Clay County may receive $200,000 HUD block funds If a U.S. Senate bill passes, Clay County would receive at least $200,000 annually to bolster its economic-development efforts.
The Rural and Remote Community Fairness Act, introduced by Sen. Tom Daschle (D-SD), sets aside $50 million in block grants.
The money is reserved for rural counties and Indian tribes suffering severe population losses and low per-capita income levels.
An estimated 200 counties and tribes � including 17 from South Dakota � will qualify nationwide for the Housing and Urban Development (HUD) funds.
The money would help bridge the growing gap between rural and urban areas, Daschle said. He noted, for example, agriculture has been hit hard by shrinking exports, disasters and other outside forces.
"Nowhere is the link between global economic forces and local condition more pronounced than in our rural communities," he said. "Yet these communities are the least capable of weathering market downturns."
Ironically, Clay County was recently recognized for its population, sales-tax and job growth this decade. Clay County's success is part of a boom throughout the region.
However, Clay County meets the U.S. Department of Agriculture's (USDA) criteria for Daschle's program. In order to qualify for the funding, counties or Indian reservations must have:
* out-migration levels of at least 1 percent over a five-year period;
* per capita income levels below national averages;
* borders that are not adjacent to metropolitan areas;
* cities with populations less than 15,000.
According to USDA figures, Clay County recorded an out-migration rate of 3.48 percent for 1993-98. The county's average 1996 income was $15,749 per capita, which is below the national average. In addition, the county does not lie near metro areas. Vermillion, its largest city, has about 10,000 residents.
Last week's announcement came as a pleasant surprise to local officials.
Clay County Commissioner Todd Christensen said Daschele's legislation was news to him, and he was looking forward to more information.
The county had not applied for funds, Christensen said, and he was unsure why Clay County was chosen while neighboring counties were not on the list.
However, he said the funding would prove timely. The money could help the county prepare for the new Missouri River bridge linking Vermillion with Newcastle, NE, he said.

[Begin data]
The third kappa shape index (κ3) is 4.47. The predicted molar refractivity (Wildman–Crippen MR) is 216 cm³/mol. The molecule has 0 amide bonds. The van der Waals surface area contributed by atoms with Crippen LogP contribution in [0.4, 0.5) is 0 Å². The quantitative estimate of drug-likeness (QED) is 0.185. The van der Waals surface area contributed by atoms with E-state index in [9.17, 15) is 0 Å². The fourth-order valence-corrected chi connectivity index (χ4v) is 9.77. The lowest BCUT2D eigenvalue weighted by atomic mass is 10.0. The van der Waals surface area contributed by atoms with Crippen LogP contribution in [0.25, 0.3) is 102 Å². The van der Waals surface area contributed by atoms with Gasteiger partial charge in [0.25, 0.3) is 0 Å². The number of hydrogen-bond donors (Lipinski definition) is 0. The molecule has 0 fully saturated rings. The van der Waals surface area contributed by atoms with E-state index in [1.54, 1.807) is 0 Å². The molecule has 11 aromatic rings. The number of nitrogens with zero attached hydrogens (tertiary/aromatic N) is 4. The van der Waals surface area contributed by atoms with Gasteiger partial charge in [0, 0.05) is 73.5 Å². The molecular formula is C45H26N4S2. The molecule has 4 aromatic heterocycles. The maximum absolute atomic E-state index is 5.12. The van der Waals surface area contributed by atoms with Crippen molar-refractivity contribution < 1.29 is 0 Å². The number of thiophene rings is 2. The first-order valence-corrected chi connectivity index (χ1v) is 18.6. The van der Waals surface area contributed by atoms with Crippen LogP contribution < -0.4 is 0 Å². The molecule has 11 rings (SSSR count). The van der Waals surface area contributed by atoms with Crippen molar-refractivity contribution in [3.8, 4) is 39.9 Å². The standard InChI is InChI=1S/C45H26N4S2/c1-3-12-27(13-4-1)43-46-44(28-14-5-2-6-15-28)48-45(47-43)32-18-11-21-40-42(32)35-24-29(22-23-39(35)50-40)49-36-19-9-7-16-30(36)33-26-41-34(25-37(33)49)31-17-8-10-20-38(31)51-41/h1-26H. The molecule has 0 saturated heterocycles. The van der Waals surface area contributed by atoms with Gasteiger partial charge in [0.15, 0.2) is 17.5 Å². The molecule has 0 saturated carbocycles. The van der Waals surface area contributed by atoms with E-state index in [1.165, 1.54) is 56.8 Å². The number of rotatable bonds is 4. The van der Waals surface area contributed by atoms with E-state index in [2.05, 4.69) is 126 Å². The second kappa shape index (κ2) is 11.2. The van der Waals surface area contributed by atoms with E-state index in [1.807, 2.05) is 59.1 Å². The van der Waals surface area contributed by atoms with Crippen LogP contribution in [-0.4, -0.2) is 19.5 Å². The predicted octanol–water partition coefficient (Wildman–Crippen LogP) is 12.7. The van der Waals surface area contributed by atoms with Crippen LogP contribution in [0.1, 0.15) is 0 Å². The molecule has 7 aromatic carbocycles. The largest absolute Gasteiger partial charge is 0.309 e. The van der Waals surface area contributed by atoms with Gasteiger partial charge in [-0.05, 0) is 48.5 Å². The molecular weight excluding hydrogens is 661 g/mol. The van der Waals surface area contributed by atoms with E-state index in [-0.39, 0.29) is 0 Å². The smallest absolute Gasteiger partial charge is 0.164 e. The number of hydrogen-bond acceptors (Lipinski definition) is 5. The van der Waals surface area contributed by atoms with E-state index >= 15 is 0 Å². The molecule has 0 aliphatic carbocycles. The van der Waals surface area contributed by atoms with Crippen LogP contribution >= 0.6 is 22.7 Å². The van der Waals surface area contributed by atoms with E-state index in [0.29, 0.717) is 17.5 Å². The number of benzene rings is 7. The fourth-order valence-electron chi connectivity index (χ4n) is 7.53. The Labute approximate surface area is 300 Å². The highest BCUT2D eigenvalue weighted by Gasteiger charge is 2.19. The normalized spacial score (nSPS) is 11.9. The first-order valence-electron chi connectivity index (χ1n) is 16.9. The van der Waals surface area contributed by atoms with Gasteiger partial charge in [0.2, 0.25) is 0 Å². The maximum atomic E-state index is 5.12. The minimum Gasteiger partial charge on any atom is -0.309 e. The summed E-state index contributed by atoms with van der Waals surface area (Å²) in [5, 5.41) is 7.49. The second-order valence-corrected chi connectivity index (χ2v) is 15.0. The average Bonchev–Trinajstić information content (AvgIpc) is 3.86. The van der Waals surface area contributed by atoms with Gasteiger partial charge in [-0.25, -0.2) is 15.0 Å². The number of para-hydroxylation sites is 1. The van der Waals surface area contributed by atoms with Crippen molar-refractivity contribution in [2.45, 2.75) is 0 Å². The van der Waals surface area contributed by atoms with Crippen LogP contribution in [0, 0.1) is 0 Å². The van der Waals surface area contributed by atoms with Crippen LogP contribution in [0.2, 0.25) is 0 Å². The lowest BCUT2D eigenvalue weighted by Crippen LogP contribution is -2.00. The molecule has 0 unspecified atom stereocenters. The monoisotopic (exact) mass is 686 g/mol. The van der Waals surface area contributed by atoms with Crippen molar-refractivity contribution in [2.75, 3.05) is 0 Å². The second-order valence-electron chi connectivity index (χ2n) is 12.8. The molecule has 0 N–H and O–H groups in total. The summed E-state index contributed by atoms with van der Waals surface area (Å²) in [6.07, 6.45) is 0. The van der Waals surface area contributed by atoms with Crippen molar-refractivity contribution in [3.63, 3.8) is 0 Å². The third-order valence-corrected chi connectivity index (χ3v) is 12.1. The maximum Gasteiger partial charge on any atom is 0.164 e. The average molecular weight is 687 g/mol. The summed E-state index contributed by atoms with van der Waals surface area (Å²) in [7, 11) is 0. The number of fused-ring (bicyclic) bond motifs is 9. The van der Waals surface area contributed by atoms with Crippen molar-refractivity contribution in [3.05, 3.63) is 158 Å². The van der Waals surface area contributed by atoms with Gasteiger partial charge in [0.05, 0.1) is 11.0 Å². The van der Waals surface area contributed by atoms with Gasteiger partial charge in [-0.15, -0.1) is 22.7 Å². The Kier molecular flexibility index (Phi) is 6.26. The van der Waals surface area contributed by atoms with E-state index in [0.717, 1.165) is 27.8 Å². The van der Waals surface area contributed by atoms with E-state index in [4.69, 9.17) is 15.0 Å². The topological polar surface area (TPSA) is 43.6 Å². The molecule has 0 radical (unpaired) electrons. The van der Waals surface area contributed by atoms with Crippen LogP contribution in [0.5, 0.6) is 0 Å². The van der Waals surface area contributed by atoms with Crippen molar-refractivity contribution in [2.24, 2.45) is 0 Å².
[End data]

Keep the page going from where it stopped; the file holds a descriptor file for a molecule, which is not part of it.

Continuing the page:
"It sounds like something real positive," he said. "That would be a great thing for the bridge and for economic-development opportunities."
The county could also take care of ongoing needs, he said. "We have some infrastructure we could develop, and the money could be very helpful."
Daschle said counties and tribes could use the grants in a variety of ways: industrial parks, land for development, affordable housing and economic strategies.
He noted that rural areas are not enjoying the national prosperity.
"In far too many of our rural communities, young people are being forced to move to urban areas to find employment, Main Street businesses are closing and farmers are struggling every day just to survive," he said.
"If we do not act, we are jeopardizing the future of rural America and are in danger of losing a valuable and important way of life."
Under the Senate bill, Clay County officials would determine the areas of local need, according to Daschle aide Stephanie Bluma.
"The county can determine a plan and submit it to HUD," she said. "The money would go to the county government, which would then determine uses for the money."
The program runs through 2006, when it would come up for reauthorization, she said.
"The counties remain eligible for funding in each year they qualify," she said. "If the statistics for income or out-migration change, (counties and tribes) may not remain eligible. Otherwise, they can apply again."
While the bill has just started its journey through Congress, Bluma said the legislation offers numerous possibilities for South Dakota's rural areas.
"We will push for its passage as soon as possible," she said. "It's a good bill for South Dakota, and we qualify 17 counties out of only 200 initially from across the nation."
Daschle said his bill would help rural areas regain stability.
This legislation will provide these areas with a steady funding source," he said. "They can use (the money) to coordinate local efforts and implement economic-recovery plans that will help return rural America to prosperity."